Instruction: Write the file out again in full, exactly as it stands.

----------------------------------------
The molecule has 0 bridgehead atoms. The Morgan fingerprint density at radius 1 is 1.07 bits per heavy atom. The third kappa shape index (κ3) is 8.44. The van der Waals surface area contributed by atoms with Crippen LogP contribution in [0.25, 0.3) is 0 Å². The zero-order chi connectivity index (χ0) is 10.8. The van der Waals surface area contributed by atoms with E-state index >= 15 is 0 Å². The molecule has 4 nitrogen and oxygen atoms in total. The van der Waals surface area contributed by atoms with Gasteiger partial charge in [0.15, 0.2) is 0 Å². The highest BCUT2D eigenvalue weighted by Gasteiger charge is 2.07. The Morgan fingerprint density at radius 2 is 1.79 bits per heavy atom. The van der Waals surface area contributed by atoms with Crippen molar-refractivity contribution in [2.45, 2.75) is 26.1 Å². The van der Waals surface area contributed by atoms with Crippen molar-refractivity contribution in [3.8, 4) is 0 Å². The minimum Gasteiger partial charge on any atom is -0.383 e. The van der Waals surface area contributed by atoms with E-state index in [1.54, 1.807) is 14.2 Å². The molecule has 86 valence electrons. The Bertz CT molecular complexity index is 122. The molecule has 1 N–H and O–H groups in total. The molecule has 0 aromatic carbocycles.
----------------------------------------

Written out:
The molecule has 0 bridgehead atoms. The Morgan fingerprint density at radius 1 is 1.07 bits per heavy atom. The third kappa shape index (κ3) is 8.44. The van der Waals surface area contributed by atoms with Crippen LogP contribution in [0.25, 0.3) is 0 Å². The zero-order chi connectivity index (χ0) is 10.8. The van der Waals surface area contributed by atoms with E-state index >= 15 is 0 Å². The molecule has 4 nitrogen and oxygen atoms in total. The van der Waals surface area contributed by atoms with Gasteiger partial charge in [0.15, 0.2) is 0 Å². The highest BCUT2D eigenvalue weighted by Gasteiger charge is 2.07. The Morgan fingerprint density at radius 2 is 1.79 bits per heavy atom. The van der Waals surface area contributed by atoms with Crippen molar-refractivity contribution in [2.45, 2.75) is 26.1 Å². The van der Waals surface area contributed by atoms with Crippen molar-refractivity contribution in [3.8, 4) is 0 Å². The minimum Gasteiger partial charge on any atom is -0.383 e. The van der Waals surface area contributed by atoms with E-state index in [1.54, 1.807) is 14.2 Å². The molecule has 86 valence electrons. The Bertz CT molecular complexity index is 122. The molecule has 1 N–H and O–H groups in total. The molecule has 0 aromatic carbocycles.